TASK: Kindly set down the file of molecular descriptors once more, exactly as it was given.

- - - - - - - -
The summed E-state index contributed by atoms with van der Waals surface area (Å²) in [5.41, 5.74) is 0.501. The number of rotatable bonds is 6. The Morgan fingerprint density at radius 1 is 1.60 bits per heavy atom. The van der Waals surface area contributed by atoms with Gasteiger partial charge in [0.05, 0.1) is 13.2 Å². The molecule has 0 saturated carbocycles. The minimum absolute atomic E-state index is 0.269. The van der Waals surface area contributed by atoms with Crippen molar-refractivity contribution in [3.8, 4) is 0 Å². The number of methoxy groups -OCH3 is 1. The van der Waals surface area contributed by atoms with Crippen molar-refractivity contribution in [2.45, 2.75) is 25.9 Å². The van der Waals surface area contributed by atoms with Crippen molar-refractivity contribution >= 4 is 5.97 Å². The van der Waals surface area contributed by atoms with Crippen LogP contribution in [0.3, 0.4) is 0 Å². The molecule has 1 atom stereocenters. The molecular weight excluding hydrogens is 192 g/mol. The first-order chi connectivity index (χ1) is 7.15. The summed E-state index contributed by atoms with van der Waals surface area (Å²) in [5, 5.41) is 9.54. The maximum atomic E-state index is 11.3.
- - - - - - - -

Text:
The summed E-state index contributed by atoms with van der Waals surface area (Å²) in [5.41, 5.74) is 0.501. The number of rotatable bonds is 6. The Morgan fingerprint density at radius 1 is 1.60 bits per heavy atom. The van der Waals surface area contributed by atoms with Gasteiger partial charge in [0.05, 0.1) is 13.2 Å². The molecule has 0 saturated carbocycles. The minimum absolute atomic E-state index is 0.269. The van der Waals surface area contributed by atoms with Crippen molar-refractivity contribution in [3.8, 4) is 0 Å². The number of methoxy groups -OCH3 is 1. The van der Waals surface area contributed by atoms with Crippen molar-refractivity contribution in [2.45, 2.75) is 25.9 Å². The van der Waals surface area contributed by atoms with Crippen molar-refractivity contribution >= 4 is 5.97 Å². The van der Waals surface area contributed by atoms with Crippen LogP contribution in [0.3, 0.4) is 0 Å². The molecule has 1 atom stereocenters. The molecular weight excluding hydrogens is 192 g/mol. The first-order chi connectivity index (χ1) is 7.15. The summed E-state index contributed by atoms with van der Waals surface area (Å²) in [5, 5.41) is 9.54. The maximum atomic E-state index is 11.3.